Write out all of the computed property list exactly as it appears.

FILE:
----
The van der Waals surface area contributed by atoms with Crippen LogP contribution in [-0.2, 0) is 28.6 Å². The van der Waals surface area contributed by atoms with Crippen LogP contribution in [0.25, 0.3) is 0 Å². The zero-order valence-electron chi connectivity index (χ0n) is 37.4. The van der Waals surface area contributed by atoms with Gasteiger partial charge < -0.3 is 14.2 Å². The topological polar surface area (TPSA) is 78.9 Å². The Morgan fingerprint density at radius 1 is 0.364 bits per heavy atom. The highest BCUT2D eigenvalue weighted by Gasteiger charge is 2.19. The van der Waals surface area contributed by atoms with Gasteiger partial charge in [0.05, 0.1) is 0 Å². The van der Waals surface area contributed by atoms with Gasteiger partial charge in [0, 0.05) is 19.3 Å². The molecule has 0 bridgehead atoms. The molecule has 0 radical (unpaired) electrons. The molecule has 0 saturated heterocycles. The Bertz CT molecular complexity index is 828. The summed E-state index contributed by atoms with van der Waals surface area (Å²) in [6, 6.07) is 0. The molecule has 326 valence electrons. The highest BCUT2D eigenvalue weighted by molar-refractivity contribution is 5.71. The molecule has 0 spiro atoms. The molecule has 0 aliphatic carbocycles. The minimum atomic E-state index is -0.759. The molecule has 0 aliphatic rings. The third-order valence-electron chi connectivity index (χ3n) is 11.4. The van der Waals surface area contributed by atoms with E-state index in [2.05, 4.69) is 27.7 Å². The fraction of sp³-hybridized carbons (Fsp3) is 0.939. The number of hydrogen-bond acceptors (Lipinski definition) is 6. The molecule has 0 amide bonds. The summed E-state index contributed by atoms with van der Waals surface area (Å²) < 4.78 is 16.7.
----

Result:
The van der Waals surface area contributed by atoms with Crippen LogP contribution in [-0.2, 0) is 28.6 Å². The van der Waals surface area contributed by atoms with Crippen LogP contribution in [0.25, 0.3) is 0 Å². The zero-order valence-electron chi connectivity index (χ0n) is 37.4. The van der Waals surface area contributed by atoms with Gasteiger partial charge < -0.3 is 14.2 Å². The topological polar surface area (TPSA) is 78.9 Å². The Morgan fingerprint density at radius 1 is 0.364 bits per heavy atom. The highest BCUT2D eigenvalue weighted by Gasteiger charge is 2.19. The van der Waals surface area contributed by atoms with Gasteiger partial charge in [0.05, 0.1) is 0 Å². The van der Waals surface area contributed by atoms with Gasteiger partial charge in [0, 0.05) is 19.3 Å². The molecule has 0 bridgehead atoms. The molecule has 0 radical (unpaired) electrons. The molecule has 0 saturated heterocycles. The Bertz CT molecular complexity index is 828. The summed E-state index contributed by atoms with van der Waals surface area (Å²) in [6, 6.07) is 0. The molecule has 326 valence electrons. The highest BCUT2D eigenvalue weighted by molar-refractivity contribution is 5.71. The molecule has 0 spiro atoms. The molecule has 0 aliphatic carbocycles. The minimum atomic E-state index is -0.759. The molecule has 0 aliphatic rings. The third-order valence-electron chi connectivity index (χ3n) is 11.4. The van der Waals surface area contributed by atoms with E-state index in [2.05, 4.69) is 27.7 Å². The fraction of sp³-hybridized carbons (Fsp3) is 0.939. The number of hydrogen-bond acceptors (Lipinski definition) is 6. The molecule has 0 amide bonds. The summed E-state index contributed by atoms with van der Waals surface area (Å²) < 4.78 is 16.7.